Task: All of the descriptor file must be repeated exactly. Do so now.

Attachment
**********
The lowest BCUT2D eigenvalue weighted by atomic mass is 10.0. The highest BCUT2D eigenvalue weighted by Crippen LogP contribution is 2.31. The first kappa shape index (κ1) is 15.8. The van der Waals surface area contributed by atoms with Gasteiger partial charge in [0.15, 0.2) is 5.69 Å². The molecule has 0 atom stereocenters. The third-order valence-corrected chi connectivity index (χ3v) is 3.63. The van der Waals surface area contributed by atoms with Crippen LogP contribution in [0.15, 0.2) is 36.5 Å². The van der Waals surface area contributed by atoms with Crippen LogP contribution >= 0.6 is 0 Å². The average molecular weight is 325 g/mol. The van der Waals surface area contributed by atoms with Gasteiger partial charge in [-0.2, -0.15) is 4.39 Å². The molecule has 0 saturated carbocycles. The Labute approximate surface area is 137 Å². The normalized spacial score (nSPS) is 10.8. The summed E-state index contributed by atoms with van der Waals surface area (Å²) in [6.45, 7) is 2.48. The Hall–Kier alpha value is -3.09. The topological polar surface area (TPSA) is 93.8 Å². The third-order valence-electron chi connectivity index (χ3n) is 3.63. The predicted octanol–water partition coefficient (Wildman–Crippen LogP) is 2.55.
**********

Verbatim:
The lowest BCUT2D eigenvalue weighted by atomic mass is 10.0. The highest BCUT2D eigenvalue weighted by Crippen LogP contribution is 2.31. The first kappa shape index (κ1) is 15.8. The van der Waals surface area contributed by atoms with Gasteiger partial charge in [0.15, 0.2) is 5.69 Å². The molecule has 0 atom stereocenters. The third-order valence-corrected chi connectivity index (χ3v) is 3.63. The van der Waals surface area contributed by atoms with Crippen LogP contribution in [0.15, 0.2) is 36.5 Å². The van der Waals surface area contributed by atoms with Crippen LogP contribution >= 0.6 is 0 Å². The average molecular weight is 325 g/mol. The van der Waals surface area contributed by atoms with Gasteiger partial charge in [-0.2, -0.15) is 4.39 Å². The molecule has 0 saturated carbocycles. The Labute approximate surface area is 137 Å². The normalized spacial score (nSPS) is 10.8. The summed E-state index contributed by atoms with van der Waals surface area (Å²) in [6.45, 7) is 2.48. The Hall–Kier alpha value is -3.09. The topological polar surface area (TPSA) is 93.8 Å². The third-order valence-electron chi connectivity index (χ3n) is 3.63. The predicted octanol–water partition coefficient (Wildman–Crippen LogP) is 2.55.